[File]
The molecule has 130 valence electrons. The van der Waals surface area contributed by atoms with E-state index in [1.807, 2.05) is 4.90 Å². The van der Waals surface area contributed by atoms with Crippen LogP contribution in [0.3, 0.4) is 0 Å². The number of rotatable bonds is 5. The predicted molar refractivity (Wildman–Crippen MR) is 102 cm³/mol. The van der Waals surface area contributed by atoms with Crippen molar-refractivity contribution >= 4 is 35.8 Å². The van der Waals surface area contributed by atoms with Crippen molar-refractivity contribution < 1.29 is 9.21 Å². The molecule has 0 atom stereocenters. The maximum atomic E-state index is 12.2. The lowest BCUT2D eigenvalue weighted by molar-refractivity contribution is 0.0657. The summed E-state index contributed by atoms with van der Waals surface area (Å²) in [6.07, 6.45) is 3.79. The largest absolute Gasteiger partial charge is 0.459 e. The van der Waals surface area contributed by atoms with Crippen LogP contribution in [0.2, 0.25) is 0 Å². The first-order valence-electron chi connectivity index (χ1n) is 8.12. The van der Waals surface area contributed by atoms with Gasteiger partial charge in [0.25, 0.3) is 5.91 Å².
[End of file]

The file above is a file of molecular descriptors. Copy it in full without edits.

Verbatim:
The molecule has 130 valence electrons. The van der Waals surface area contributed by atoms with E-state index in [1.807, 2.05) is 4.90 Å². The van der Waals surface area contributed by atoms with Crippen LogP contribution in [0.3, 0.4) is 0 Å². The number of rotatable bonds is 5. The predicted molar refractivity (Wildman–Crippen MR) is 102 cm³/mol. The van der Waals surface area contributed by atoms with Crippen molar-refractivity contribution >= 4 is 35.8 Å². The van der Waals surface area contributed by atoms with Crippen molar-refractivity contribution < 1.29 is 9.21 Å². The molecule has 0 atom stereocenters. The maximum atomic E-state index is 12.2. The lowest BCUT2D eigenvalue weighted by molar-refractivity contribution is 0.0657. The summed E-state index contributed by atoms with van der Waals surface area (Å²) in [6.07, 6.45) is 3.79. The largest absolute Gasteiger partial charge is 0.459 e. The van der Waals surface area contributed by atoms with Crippen LogP contribution in [0.2, 0.25) is 0 Å². The first-order valence-electron chi connectivity index (χ1n) is 8.12. The van der Waals surface area contributed by atoms with Gasteiger partial charge in [0.25, 0.3) is 5.91 Å².